A high level view of geopolitical situation in the next 100 years will be Convergence. Really, the Ultimate Convergence Trade. Political convergence, as Francis Fukuyama and Daniel Yergin/Joseph Stanislaw have argued, has occurred. There is a global consensus that free markets work. There is a global convergence of mass culture (if you disagree, just ask the French. For years, they have bemoaned “Americanization” before anyone else did). There is a global convergence of values—Democracy is good, “Theocrazy” is bad, etc.

The two convergences that we have yet to see are wage rate convergence and interest rate convergence. Of course, countries at equal levels of development will have slightly different wage rates and interest rates tied to differing tax rates, regulatory regimes, labor law, political/civic virtue, economic policy sophistication, central bank policy, etc. But these disparities are minimal compared to the disparities in wage rates and interest rates between Emerging, Frontier, and Developed nations.

A good rule of thumb is that the meat of interest rate differentials will be eliminated only when Emerging and Frontier countries develop to the point that their wage rates converge with Developed nations (in other words, only when they are fully developed). That could take over 100 years, even in a nation such as China (FXI, GXC, HAO). In the meantime, there will be a lot of money to be made by borrowing in dollars and investing in Frontier and Emerging markets.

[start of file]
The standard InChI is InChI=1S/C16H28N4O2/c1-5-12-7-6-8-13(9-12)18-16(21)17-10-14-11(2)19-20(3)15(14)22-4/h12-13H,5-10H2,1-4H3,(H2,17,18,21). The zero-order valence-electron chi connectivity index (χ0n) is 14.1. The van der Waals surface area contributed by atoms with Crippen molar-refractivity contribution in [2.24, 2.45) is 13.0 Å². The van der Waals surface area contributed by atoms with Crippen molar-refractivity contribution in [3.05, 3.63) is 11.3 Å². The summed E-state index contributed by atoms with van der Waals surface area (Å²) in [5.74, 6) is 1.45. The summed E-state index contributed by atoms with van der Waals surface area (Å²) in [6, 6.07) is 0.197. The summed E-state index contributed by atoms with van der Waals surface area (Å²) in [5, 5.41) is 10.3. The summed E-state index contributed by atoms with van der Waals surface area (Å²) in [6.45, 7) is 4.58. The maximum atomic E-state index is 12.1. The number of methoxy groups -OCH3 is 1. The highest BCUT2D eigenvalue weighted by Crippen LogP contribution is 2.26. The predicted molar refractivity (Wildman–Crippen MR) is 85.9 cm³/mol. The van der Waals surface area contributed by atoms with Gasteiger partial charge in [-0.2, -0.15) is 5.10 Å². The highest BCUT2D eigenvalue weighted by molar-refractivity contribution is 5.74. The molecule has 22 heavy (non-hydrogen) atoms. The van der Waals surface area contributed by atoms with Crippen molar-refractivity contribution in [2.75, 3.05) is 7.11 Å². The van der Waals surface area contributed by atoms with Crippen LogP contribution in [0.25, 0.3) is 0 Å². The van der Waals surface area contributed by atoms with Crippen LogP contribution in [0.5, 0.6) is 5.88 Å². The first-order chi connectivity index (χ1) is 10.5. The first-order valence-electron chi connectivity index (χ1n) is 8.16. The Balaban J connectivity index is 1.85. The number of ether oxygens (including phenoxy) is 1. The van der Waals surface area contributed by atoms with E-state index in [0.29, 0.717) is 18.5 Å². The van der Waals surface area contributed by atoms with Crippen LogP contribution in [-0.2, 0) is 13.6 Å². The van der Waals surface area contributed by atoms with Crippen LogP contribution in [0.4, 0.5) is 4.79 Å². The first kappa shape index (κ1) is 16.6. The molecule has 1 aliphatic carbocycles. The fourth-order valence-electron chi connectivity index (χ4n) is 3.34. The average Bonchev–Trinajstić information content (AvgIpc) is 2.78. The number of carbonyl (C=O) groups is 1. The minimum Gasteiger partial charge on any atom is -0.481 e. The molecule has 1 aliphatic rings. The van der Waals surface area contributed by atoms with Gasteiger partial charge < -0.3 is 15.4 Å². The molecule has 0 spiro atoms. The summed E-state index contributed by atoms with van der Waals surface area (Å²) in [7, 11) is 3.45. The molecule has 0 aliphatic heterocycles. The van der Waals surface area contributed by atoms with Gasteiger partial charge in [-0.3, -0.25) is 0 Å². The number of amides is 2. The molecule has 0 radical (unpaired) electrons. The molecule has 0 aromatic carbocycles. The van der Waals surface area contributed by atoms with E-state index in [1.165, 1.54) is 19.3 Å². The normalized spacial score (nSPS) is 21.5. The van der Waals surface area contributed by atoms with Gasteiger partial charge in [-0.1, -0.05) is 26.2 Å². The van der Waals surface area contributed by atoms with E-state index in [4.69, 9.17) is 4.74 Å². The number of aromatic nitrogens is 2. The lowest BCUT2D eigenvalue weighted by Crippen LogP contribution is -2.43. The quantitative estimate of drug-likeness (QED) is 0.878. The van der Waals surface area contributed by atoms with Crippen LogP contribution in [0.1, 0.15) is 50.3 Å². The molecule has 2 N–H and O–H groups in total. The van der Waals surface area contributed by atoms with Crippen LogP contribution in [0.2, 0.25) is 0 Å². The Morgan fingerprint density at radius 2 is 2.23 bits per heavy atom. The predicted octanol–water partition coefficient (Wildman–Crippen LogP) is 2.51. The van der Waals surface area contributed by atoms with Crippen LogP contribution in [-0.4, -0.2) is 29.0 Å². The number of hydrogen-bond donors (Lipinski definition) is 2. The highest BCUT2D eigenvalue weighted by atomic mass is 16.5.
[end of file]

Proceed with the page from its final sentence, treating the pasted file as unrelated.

But, you may say, that's crazy. In 2008, the dollar strengthened, proving that even if investing in Emerging and Frontier markets is prudent during times of political stability, that periodic instability in financial markets makes such investment stance implicitly short gamma, or short volatility. That is probably a fair criticism. Therefore, the rational investor may want to keep leverage fairly low (if it is used at all) and have strict criterion for moving to cash.

However, the U.S. government has made it very clear that it wishes to devalue the dollar. Recent events have made this quite obvious. The recent Federal probe into hedge funds betting against the Euro has been totally misinterpreted by the public and the media. The real story, of course, is that when the Euro drops, the dollar rises. In essence, the government is pressuring these funds to not bet on the dollar and to not allow it to strengthen. Unfortunately, in the future, we may see more of that.

The flow of money adheres to largely impersonal forces such as interest rate differentials. In Global Macro, the sound advice is not to fight it.

If, however, we wish to improve public policy in the developed world, we have to fight the challenges of uncompetitive cost structures, high natural resource prices, a debt-laden economy, and a weak dollar head on.

Disclosure: Long FXI, GXC, no other positions in securities mentioned. Positions may change at any time.